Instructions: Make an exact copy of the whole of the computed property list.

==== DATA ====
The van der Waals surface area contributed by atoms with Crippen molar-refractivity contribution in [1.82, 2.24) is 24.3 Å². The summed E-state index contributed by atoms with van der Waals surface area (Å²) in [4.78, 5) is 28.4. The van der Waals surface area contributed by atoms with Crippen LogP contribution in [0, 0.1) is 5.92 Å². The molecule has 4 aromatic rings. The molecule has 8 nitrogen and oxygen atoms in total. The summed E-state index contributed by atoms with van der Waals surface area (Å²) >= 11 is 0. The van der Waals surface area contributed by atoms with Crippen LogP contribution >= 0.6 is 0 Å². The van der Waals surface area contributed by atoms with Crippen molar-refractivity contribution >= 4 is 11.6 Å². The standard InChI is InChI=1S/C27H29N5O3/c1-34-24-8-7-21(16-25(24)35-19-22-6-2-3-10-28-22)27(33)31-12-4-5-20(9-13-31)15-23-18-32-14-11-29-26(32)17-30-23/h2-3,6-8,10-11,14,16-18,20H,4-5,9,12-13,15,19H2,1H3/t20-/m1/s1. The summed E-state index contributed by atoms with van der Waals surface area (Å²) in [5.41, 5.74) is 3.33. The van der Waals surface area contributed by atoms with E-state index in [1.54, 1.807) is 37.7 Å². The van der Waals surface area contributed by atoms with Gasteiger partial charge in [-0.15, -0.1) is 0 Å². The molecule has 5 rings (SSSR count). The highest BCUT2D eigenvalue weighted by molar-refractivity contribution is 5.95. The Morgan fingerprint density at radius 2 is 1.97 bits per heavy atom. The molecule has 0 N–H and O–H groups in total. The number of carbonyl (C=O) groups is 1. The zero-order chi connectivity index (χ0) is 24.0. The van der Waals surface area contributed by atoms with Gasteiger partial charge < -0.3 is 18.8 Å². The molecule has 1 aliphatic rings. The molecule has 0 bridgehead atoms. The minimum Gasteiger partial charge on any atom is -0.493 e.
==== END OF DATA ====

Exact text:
The van der Waals surface area contributed by atoms with Crippen molar-refractivity contribution in [1.82, 2.24) is 24.3 Å². The summed E-state index contributed by atoms with van der Waals surface area (Å²) in [4.78, 5) is 28.4. The van der Waals surface area contributed by atoms with Crippen LogP contribution in [0, 0.1) is 5.92 Å². The molecule has 4 aromatic rings. The molecule has 8 nitrogen and oxygen atoms in total. The summed E-state index contributed by atoms with van der Waals surface area (Å²) >= 11 is 0. The van der Waals surface area contributed by atoms with Crippen LogP contribution >= 0.6 is 0 Å². The van der Waals surface area contributed by atoms with Crippen molar-refractivity contribution >= 4 is 11.6 Å². The standard InChI is InChI=1S/C27H29N5O3/c1-34-24-8-7-21(16-25(24)35-19-22-6-2-3-10-28-22)27(33)31-12-4-5-20(9-13-31)15-23-18-32-14-11-29-26(32)17-30-23/h2-3,6-8,10-11,14,16-18,20H,4-5,9,12-13,15,19H2,1H3/t20-/m1/s1. The summed E-state index contributed by atoms with van der Waals surface area (Å²) in [5.41, 5.74) is 3.33. The van der Waals surface area contributed by atoms with E-state index in [1.54, 1.807) is 37.7 Å². The van der Waals surface area contributed by atoms with Gasteiger partial charge in [-0.15, -0.1) is 0 Å². The molecule has 5 rings (SSSR count). The highest BCUT2D eigenvalue weighted by molar-refractivity contribution is 5.95. The Morgan fingerprint density at radius 2 is 1.97 bits per heavy atom. The molecule has 0 N–H and O–H groups in total. The number of carbonyl (C=O) groups is 1. The zero-order chi connectivity index (χ0) is 24.0. The van der Waals surface area contributed by atoms with Gasteiger partial charge < -0.3 is 18.8 Å². The molecule has 1 aliphatic rings. The molecule has 0 bridgehead atoms. The minimum Gasteiger partial charge on any atom is -0.493 e.